Daedelus – Bespoke (Ninja Tune/Border) CD REVIEW

When Daedelus debuted back in the early noughties, I viewed him as a more desiccated, dissident variant on Prefuse 73. That line won’t mean much to those who haven’t followed the work of hip-hop-influenced electronic artists during the past 10 years, but what the hell. Prefuse 73 produced some of the most groove-worthy electronic sounds of the first few years of the 21st Century, while Daedelus appeared to crank that aesthetic up a few notches, while incorporating the Ninja Tune label’s irreverent sample-cut-slice-splice-and-dice approach to reinterpreting music’s history.
His early albums were frequently infuriating, due to their lack of compositional development, but also entertaining, provocative, and presented new ways of looking at sound art.
But it’s now 2011, and I’ve got a few problems with Bespoke, the latest Daedelus “masterwork”.
First, the good: For it’s initial three tracks, Bespoke is hugely promising. ‘Tailor-Made’ is a ravishing take on disco, a mutant variety that throws in a bit of acid-jazz and leaves you begging for more. ‘Sew, Darn, Mend’ is even better. Unlike his sample-raiding past, it sounds like he’s got real instruments on board and it’s rich, cohesive, with a gorgeous keyboard motif. Making out like an old romantic movie theme, but with turbo-charged drums, it then shifts gear half-way through, allowing Daedelus to indulge in some entertaining studio skullduggery. ‘Penny Loafers’ follows, and is a comparative disappointment, but it features the vocally exceptional Inara George (of The Bird & The Bee), which is enough to keep me listening.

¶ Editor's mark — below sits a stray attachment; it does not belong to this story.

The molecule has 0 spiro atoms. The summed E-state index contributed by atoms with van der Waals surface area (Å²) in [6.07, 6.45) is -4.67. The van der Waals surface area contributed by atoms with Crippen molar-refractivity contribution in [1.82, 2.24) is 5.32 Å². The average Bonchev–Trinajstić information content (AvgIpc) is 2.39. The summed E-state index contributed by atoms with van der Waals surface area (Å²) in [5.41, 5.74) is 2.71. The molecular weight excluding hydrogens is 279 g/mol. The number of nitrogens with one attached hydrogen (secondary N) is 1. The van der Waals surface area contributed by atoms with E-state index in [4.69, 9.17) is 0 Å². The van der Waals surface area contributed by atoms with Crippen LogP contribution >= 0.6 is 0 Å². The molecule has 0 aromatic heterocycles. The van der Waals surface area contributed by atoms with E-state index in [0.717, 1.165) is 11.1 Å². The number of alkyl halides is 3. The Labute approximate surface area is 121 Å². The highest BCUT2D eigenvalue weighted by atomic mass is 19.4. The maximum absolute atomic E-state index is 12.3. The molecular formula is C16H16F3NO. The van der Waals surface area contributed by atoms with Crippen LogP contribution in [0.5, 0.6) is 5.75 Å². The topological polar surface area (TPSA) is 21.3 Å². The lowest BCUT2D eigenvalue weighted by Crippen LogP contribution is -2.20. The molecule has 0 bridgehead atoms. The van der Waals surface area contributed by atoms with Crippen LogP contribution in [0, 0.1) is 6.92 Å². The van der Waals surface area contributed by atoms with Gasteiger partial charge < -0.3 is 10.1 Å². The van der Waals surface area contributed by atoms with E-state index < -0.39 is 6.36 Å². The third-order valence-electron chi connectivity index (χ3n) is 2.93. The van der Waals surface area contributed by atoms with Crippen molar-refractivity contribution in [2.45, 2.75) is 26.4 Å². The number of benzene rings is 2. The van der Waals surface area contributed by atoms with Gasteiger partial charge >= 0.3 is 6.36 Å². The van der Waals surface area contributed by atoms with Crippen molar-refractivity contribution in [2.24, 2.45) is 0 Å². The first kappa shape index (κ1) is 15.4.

Second, the bad: From then on, it’s pretty much all downhill. It’s as if Daedelus has ingested a mind-wrecking substance, and tried to make a record while tripping on it. ‘One And Lonely’ features Amir Yaghami singing like Morrissey, but the music is a mess. ‘Suit Yourself’, with its wretched horn sample and tinny drums, just sounds wrong. ‘What Can You Do’ never resolves its elements, sounding like a jazzy grooves trying hard to be a song, but remaining unfocussed. ‘French Cuffs’ sounds like three different songs pumping through the walls of a nightclub at the same time. Let me out of here! And on it goes, digging a bigger hole for itself with every successive track.
From a promising plunderphonic pioneer, Daedelus has degenerated into a producer who can’t seem to create a sonic picture worth even bending one ear for. GARY STEEL
Music = 2.5/5
Sound = 2.5/5

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